Rare case of Luck
Bravo to Andrew Luck for rejecting his status as the unquestioned No. 1 pick in the 2011 NFL draft in favor of returning to Stanford, although I must admit that’s easy for me to say.
I have never known hunger or deprivation in my life, and neither has he. I grew up far from anything that could be described as wealthy, but I never lacked for anything. From the time I was 11, Mary Ryan was what is known today as a “single mom,’’ when all she knew was that she was a widow. Thanks to her hard work, guidance, and love, I went to a great prep school and a great college and things have worked out pretty well for me, I’d say.
Andrew Luck did, in fact, grow up in a family of substantial means. His father, Oliver, was a standout football player at West Virginia who spent four years with the Houston Oilers before retiring and earning a law degree. He was the general manager of the Frankfurt Galaxy of the World League of American Football and later the league president. He was CEO of the Houston Sports Authority. He is currently the director of athletics at his alma mater. He may not be Bill Gates, but I suspect he’s worth well into seven figures.
Andrew Luck has lived a life of privilege. His early education took place in London and Frankfurt. He knows the value of education, having been co-valedictorian of the Stratford High Class of 2008 (Houston). That, of course, is in addition to being a highly recruited quarterback.
The young man could have pretty much gone anywhere, but he chose Stanford, where, by all accounts, the term “student-athlete’’ is not the total farce it is at so many big-time colleges across the land.
You have to laugh. Year after year, they introduce these kids early in televised games, giving us, in addition to height, weight, and hometown, their alleged “majors.’’ Check out how many are said to be majoring in “general studies,’’ or my favorite, particularly when we are talking about juniors, “undecided.’’
But I have not come to rant about the fraud that big-time college sports so many times turns out to be. That topic will be with us for decades, and perhaps centuries, to come.
I’m just trying to explain Andrew Luck.
He says one reason he is going back to Stanford is to get his degree as a major in architectural design. A Stanford website informs us that “this undergraduate major in architectural design grants a degree of Bachelor of Science in Engineering with a specialization in Architectural Design.’’ It goes on to say, “In addition to preparing students for advanced studies in architecture, the program’s strong math and science requirements prepare students for graduate work in other fields, such as civil and environmental engineering, law and business.’’
In other words, in the event that he is ACL’d or MCL’d out of his football career, he’s not going to starve.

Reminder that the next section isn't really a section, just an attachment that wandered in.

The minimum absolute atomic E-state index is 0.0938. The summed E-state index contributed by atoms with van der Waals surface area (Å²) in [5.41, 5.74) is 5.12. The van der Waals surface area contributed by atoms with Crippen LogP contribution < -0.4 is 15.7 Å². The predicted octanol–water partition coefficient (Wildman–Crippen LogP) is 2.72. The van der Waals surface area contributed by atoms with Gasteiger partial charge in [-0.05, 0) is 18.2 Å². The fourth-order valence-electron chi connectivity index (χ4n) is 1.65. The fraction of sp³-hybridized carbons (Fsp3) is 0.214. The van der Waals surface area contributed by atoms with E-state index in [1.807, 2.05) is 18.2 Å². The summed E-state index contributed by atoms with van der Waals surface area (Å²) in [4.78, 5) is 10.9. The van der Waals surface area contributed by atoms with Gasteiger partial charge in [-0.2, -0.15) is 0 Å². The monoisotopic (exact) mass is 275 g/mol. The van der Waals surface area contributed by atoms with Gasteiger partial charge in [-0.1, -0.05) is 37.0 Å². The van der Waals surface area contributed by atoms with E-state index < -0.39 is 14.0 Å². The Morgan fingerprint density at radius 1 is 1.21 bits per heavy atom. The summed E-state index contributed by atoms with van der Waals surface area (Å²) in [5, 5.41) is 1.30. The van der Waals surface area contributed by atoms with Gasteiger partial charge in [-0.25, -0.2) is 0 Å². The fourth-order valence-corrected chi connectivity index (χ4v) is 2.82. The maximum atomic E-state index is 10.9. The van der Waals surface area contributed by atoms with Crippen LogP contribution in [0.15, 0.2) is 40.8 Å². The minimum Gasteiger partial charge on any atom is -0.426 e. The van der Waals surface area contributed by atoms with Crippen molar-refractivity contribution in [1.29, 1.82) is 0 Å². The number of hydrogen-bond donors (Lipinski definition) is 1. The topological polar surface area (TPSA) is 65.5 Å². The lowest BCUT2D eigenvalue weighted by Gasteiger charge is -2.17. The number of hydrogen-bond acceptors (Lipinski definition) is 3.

It does appear that young Mr. Luck really is both a “student’’ and an “athlete’’ at Stanford, and the further implication is that he enjoys his life and is in no hurry to sample the next phase of human existence that immersion in the National Football League would represent.
Andrew Luck feels he can wait a year. Barring an injury catastrophe, he will be the No. 1 pick in the 2012 draft. The NFL will still be there, and though the financial landscape is expected to be quite different than it is today, he will still become an instant multimillionaire. Daddy might have to ask him for a loan, rather than the other way around.
Meanwhile, he has the financial wherewithal to take his girl to a movie and have a pizza afterward, that being the classic circumstance cited by those who feel college athletes should be paid directly. But Andrew Luck is fortunate. He doesn’t need a handout from a Stanford booster.
The injury risk is self-evident. Obviously, he’s not worried. He will get insurance. But the financial implication is real. By waiting a year, he will indeed “leave money on the table,’’ and that is something not everyone can do.
So as much as I applaud him for being true to himself by prolonging the college experience, I must admit it’s easy for him to do. Life has dealt him a very good hand.
That is not the case for countless college athletes who have not been dealt comparable cards. It pains me to see so many talented but unpolished young basketball players either skip college or spend no more than two years in school before jumping to the NBA when they clearly aren’t ready, either on or off the court.
But they feel they have no choice. Money, or lack of same, has been the dominant issue in their lives since the moment they popped out of the womb, often to a teenage mom whose partner has already absented himself from the picture.
It’s a little bit better in football, where the pure physical circumstance makes it next to impossible for someone to advance directly from high school into the NFL. Even one-year collegiate stays are infrequent for football players. But by Year 3, the time has usually come. Even if there is a little flutter of the rah-rah-sis-boom-bah in someone’s heart, he has to ignore it. Back home there is so often a family in desperate need looking for him to be the financial savior. That kid can’t afford to leave a single dollar “on the table,’’ let alone millions of them.
Andrew Luck is twice blessed. He is 6 feet 4 inches and 235 pounds. He has a great arm. He clearly has a great brain to go with it. He has great family support. His future may include being the next Tom Brady, next Magic Johnson (who just sold his
The rest of them are saying, “Hey, some people have all the luck.’’